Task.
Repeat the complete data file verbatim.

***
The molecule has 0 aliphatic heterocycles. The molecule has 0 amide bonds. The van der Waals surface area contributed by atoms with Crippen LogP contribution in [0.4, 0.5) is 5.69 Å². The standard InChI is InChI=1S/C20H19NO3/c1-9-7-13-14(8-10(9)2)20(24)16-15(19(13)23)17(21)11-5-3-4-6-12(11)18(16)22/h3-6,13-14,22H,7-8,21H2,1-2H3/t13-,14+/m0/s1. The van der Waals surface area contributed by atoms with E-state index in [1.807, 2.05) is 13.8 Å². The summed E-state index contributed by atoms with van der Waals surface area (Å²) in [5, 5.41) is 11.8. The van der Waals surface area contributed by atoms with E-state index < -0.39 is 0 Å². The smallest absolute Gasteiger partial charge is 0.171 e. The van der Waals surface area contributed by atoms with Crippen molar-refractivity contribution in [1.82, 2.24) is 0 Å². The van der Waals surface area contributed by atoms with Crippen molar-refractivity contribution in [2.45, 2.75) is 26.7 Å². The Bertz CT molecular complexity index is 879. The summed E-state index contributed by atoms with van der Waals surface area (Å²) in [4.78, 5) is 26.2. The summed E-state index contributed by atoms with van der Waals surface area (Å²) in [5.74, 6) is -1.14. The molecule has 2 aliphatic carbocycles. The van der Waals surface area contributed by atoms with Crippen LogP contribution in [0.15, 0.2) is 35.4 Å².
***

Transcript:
The molecule has 0 aliphatic heterocycles. The molecule has 0 amide bonds. The van der Waals surface area contributed by atoms with Crippen LogP contribution in [0.4, 0.5) is 5.69 Å². The standard InChI is InChI=1S/C20H19NO3/c1-9-7-13-14(8-10(9)2)20(24)16-15(19(13)23)17(21)11-5-3-4-6-12(11)18(16)22/h3-6,13-14,22H,7-8,21H2,1-2H3/t13-,14+/m0/s1. The van der Waals surface area contributed by atoms with E-state index in [1.807, 2.05) is 13.8 Å². The summed E-state index contributed by atoms with van der Waals surface area (Å²) in [5, 5.41) is 11.8. The van der Waals surface area contributed by atoms with E-state index < -0.39 is 0 Å². The smallest absolute Gasteiger partial charge is 0.171 e. The van der Waals surface area contributed by atoms with Crippen molar-refractivity contribution in [1.82, 2.24) is 0 Å². The van der Waals surface area contributed by atoms with Crippen molar-refractivity contribution in [2.45, 2.75) is 26.7 Å². The Bertz CT molecular complexity index is 879. The summed E-state index contributed by atoms with van der Waals surface area (Å²) in [4.78, 5) is 26.2. The summed E-state index contributed by atoms with van der Waals surface area (Å²) in [5.74, 6) is -1.14. The molecule has 2 aliphatic carbocycles. The van der Waals surface area contributed by atoms with Crippen LogP contribution in [0.15, 0.2) is 35.4 Å².